8. 8.

    Singh S, Gupta BP, Manakkadan A, Das Manandhar K, Sreekumar E. Phylogenetic study reveals co-circulation of Asian II and Cosmopolitan genotypes of dengue virus serotype 2 in Nepal during 2013. Infect Genet Evol. 2015;34:402–9.

  9. 9.

    Griffiths K, Banjara MR, O’Dempsey T, Munslow B, Kroeger A. Public health responses to a dengue outbreak in a fragile state: a case study of Nepal. J Trop Med. 2013;2013:158462.

  10. 10.

    Pandey BD, Nabeshima T, Pandey K, Rajendra SP, Shah Y, Adhikari BR, Gupta G, Gautam I, Tun MM, Uchida R. First isolation of dengue virus from the 2010 epidemic in Nepal. Trop Med Health. 2013;41(3):103–11.

  11. 11.

    Subedi D, Taylor-Robinson AW. Epidemiology of dengue in Nepal: history of incidence, current prevalence and strategies for future control. J Vector Borne Dis. 2016;53(1):1.

  12. 12.

    Singh S, Gupta BP, Manakkadan A, Manandhar KD, Sreekumar E. Phylogenetic study reveals co-circulation of Asian II and Cosmopolitan genotypes of dengue virus serotype 2 in Nepal during 2013. Infect Genet Evol. 2015;34:402–9.

  13. 13.

    Thapa S, Pant ND, Shrestha R, Ganga G, Shrestha B, Pandey BD, Gautam I. Prevalence of dengue and diversity of cultivable bacteria in vector Aedes aegypti (L.) from two dengue endemic districts, Kanchanpur and Parsa of Nepal. J Health Popul Nutr. 2017;36(1):5.

  14. 14.

    Gupta BP, Adhikari A, Rauniyar R, Kurmi R, Upadhya BP, Jha BK, Pandey B, Das Manandhar K. Dengue virus infection in a French traveller to the hilly region of Nepal in 2015: a case report. J Med Case Rep. 2016;10:65.

  15. 15.

    Takasaki T, Kotaki A, Nishimura K, Sato Y, Tokuda A, Lim CK, Ito M, Tajima S, Nerome R, Kurane I. Dengue virus type 2 isolated from an imported dengue patient in Japan: first isolation of dengue virus from Nepal. J Travel Med. 2008;15(1):46–9.

  16. 16.

    Malla S, Thakur GD, Shrestha SK, Banjeree MK, Thapa LB, Gongal G, Ghimire P, Upadhyay BP, Gautam P, Khanal S. Identification of all dengue serotypes in Nepal. Emerg Infect Dis. 2008;14(10):1669.

  17. 17.

    Dumre SP, Shakya G, Na-Bangchang K, Eursitthichai V, Grams HR, Upreti SR, Ghimire P, Khagendra K, Nisalak A, Gibbons RV. Dengue virus and Japanese encephalitis virus epidemiological shifts in Nepal: a case of opposing trends. Am J Trop Med Hyg. 2013;88(4):677–80.

  18. 18.

    Dhimal M, Gautam I, Joshi HD, O’Hara RB, Ahrens B, Kuch U. Risk factors for the presence of chikungunya and dengue vectors (Aedes aegypti and Aedes albopictus), their altitudinal distribution and climatic determinants of their abundance in central Nepal. PLoS Negl Trop Dis. 2015;9(3):e0003545.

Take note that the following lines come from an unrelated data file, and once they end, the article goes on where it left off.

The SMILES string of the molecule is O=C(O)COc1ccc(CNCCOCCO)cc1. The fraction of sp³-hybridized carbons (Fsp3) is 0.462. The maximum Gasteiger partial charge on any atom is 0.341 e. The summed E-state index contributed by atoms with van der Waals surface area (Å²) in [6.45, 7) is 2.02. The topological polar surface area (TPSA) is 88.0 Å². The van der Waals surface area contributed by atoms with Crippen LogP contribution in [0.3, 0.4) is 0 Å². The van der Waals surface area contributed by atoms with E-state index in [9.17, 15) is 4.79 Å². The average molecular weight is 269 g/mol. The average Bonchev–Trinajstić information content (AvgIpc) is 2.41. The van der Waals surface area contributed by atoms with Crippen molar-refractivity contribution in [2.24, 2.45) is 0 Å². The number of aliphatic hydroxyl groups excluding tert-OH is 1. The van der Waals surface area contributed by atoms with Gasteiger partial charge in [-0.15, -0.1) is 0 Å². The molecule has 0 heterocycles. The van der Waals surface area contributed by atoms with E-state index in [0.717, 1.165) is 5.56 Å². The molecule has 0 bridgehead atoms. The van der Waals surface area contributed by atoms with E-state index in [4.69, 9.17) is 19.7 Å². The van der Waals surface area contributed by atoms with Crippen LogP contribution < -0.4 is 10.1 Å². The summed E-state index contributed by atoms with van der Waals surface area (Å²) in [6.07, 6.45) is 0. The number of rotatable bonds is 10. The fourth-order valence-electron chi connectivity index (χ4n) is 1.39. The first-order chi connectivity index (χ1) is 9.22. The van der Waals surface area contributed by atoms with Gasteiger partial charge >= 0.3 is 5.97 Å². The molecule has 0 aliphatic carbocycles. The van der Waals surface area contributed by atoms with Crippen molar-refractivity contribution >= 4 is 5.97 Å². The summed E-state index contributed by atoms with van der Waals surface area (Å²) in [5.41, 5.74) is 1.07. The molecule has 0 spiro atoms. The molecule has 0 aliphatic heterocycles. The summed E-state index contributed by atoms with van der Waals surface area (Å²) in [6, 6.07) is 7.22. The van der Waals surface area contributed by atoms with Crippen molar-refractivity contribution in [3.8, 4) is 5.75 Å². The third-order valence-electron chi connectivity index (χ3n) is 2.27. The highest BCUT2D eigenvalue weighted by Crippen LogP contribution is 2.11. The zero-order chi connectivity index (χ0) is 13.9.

19. 19.

    Acharya BK, Cao C, Lakes T, Chen W, Naeem S. Spatiotemporal analysis of dengue fever in Nepal from 2010 to 2014. BMC Public Health. 2016;16(1):849.

  20. 20.

    Dhimal M, Ahrens B, Kuch U. Species composition, seasonal occurrence, habitat preference and altitudinal distribution of malaria and other disease vectors in eastern Nepal. Parasit Vectors. 2014;7(1):540.

  21. 21.

    Pandey BD, Morita K, Santa Raj Khanal TT, Miyazaki I, Ogawa T, Inoue S, Kurane I. Dengue virus, Nepal. Emerg Infect Dis. 2008;14(3):514.

  22. 22.

    Siqueira JB Jr, Martelli CM, Coelho GE, Simplicio AC, Hatch DL. Dengue and dengue hemorrhagic fever, Brazil, 1981–2002. Emerg Infect Dis. 2005;11(1):48–53.

  23. 23.

    Guzman MG, Kouri G, Valdes L, Bravo J, Vazquez S, Halstead SB. Enhanced severity of secondary dengue-2 infections: death rates in 1981 and 1997 Cuban outbreaks. Pan Am J Public Health. 2002;11(4):223–7.

  24. 24.

    Dhimal M, Ahrens B, Kuch U. Climate change and spatiotemporal distributions of vector-borne diseases in Nepal—a systematic synthesis of literature. PLoS ONE. 2015;10(6):e0129869.

  25. 25.

    Gupta BP, Singh S, Kurmi R, Malla R, Sreekumar E, Manandhar KD. Re-emergence of dengue virus serotype 2 strains in the 2013 outbreak in Nepal. Indian J Med Res. 2015;142(Suppl 1):S1.

  26. 26.

    Edillo FE, Halasa YA, Largo FM, Erasmo JN, Amoin NB, Alera MT, Yoon IK, Alcantara AC, Shepard DS. Economic cost and burden of dengue in the Philippines. Am J Trop Med Hyg. 2015;92(2):360–6.

  27. 27.

    Lai S, Huang Z, Zhou H, Anders KL, Perkins TA, Yin W, Li Y, Mu D, Chen Q, Zhang Z. The changing epidemiology of dengue in China, 1990–2014: a descriptive analysis of 25 years of nationwide surveillance data. BMC Med. 2015;13(1):100.

  28. 28.

    Gupta E, Dar L, Kapoor G, Broor S. The changing epidemiology of dengue in Delhi, India. Virol J. 2006;3(1):92.

Download references

Authors’ contributions

BPG and KDM reviewed literature, analyzed the data and prepared first draft of the manuscript. RK provided the clinical of dengue data. RT wrote the vector part and edited the manuscript. All authors read and approved the final manuscript.


The authors are thankful to Dr. Tarun Saluja, MD and Dr. Andrea Stiller, MPH from International Vaccine Institute, Seoul, South Korea for thoroughly reading and English correction in the manuscript.

Competing interests

The authors declare that they have no competing interests.

Availability of data and materials

Not applicable.

Consent for publication

Not applicable.

Ethics approval and consent to participate

Not applicable.


Authors did not receive any funding for this work.

Publisher’s Note

Springer Nature remains neutral with regard to jurisdictional claims in published maps and institutional affiliations.

Author information

Correspondence to Birendra Prasad Gupta.

Rights and permissions

Open Access This article is distributed under the terms of the Creative Commons Attribution 4.0 International License (, which permits unrestricted use, distribution, and reproduction in any medium, provided you give appropriate credit to the original author(s) and the source, provide a link to the Creative Commons license, and indicate if changes were made. The Creative Commons Public Domain Dedication waiver ( applies to the data made available in this article, unless otherwise stated.

Reprints and Permissions

About this article

Verify currency and authenticity via CrossMark

Cite this article

Gupta, B.P., Tuladhar, R., Kurmi, R. et al. Dengue periodic outbreaks and epidemiological trends in Nepal. Ann Clin Microbiol Antimicrob 17, 6 (2018).

Download citation


  • Dengue
  • Nepal
  • Epidemic
  • Outbreak